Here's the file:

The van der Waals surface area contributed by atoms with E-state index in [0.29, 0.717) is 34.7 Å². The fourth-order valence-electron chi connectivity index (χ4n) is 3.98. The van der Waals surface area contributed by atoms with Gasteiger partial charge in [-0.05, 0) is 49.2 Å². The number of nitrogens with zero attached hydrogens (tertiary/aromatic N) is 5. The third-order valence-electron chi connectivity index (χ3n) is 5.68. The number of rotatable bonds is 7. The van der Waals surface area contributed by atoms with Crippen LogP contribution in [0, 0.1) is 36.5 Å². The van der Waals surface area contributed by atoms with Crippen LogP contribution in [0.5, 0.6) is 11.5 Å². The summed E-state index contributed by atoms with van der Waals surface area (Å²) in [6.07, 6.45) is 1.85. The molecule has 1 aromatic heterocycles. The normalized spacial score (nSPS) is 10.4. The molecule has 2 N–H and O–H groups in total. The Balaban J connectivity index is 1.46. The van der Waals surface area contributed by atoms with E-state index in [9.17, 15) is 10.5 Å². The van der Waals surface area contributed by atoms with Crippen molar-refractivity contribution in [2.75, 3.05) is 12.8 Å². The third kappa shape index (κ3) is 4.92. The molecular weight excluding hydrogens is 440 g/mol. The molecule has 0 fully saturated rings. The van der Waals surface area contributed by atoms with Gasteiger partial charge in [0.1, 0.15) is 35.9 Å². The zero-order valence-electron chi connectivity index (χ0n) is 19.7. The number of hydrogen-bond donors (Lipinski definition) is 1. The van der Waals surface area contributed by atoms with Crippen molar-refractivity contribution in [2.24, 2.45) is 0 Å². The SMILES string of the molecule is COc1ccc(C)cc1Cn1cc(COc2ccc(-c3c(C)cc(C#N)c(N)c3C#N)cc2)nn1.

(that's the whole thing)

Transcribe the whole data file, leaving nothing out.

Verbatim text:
The van der Waals surface area contributed by atoms with E-state index in [0.29, 0.717) is 34.7 Å². The fourth-order valence-electron chi connectivity index (χ4n) is 3.98. The van der Waals surface area contributed by atoms with Gasteiger partial charge in [-0.05, 0) is 49.2 Å². The number of nitrogens with zero attached hydrogens (tertiary/aromatic N) is 5. The third-order valence-electron chi connectivity index (χ3n) is 5.68. The number of rotatable bonds is 7. The van der Waals surface area contributed by atoms with Crippen LogP contribution in [0, 0.1) is 36.5 Å². The van der Waals surface area contributed by atoms with Crippen LogP contribution in [0.5, 0.6) is 11.5 Å². The summed E-state index contributed by atoms with van der Waals surface area (Å²) in [6.07, 6.45) is 1.85. The molecule has 1 aromatic heterocycles. The normalized spacial score (nSPS) is 10.4. The molecule has 2 N–H and O–H groups in total. The Balaban J connectivity index is 1.46. The van der Waals surface area contributed by atoms with E-state index in [9.17, 15) is 10.5 Å². The van der Waals surface area contributed by atoms with Crippen molar-refractivity contribution in [2.75, 3.05) is 12.8 Å². The third kappa shape index (κ3) is 4.92. The molecular weight excluding hydrogens is 440 g/mol. The molecule has 0 fully saturated rings. The van der Waals surface area contributed by atoms with Gasteiger partial charge in [0.1, 0.15) is 35.9 Å². The zero-order valence-electron chi connectivity index (χ0n) is 19.7. The number of hydrogen-bond donors (Lipinski definition) is 1. The van der Waals surface area contributed by atoms with Crippen molar-refractivity contribution in [2.24, 2.45) is 0 Å². The SMILES string of the molecule is COc1ccc(C)cc1Cn1cc(COc2ccc(-c3c(C)cc(C#N)c(N)c3C#N)cc2)nn1.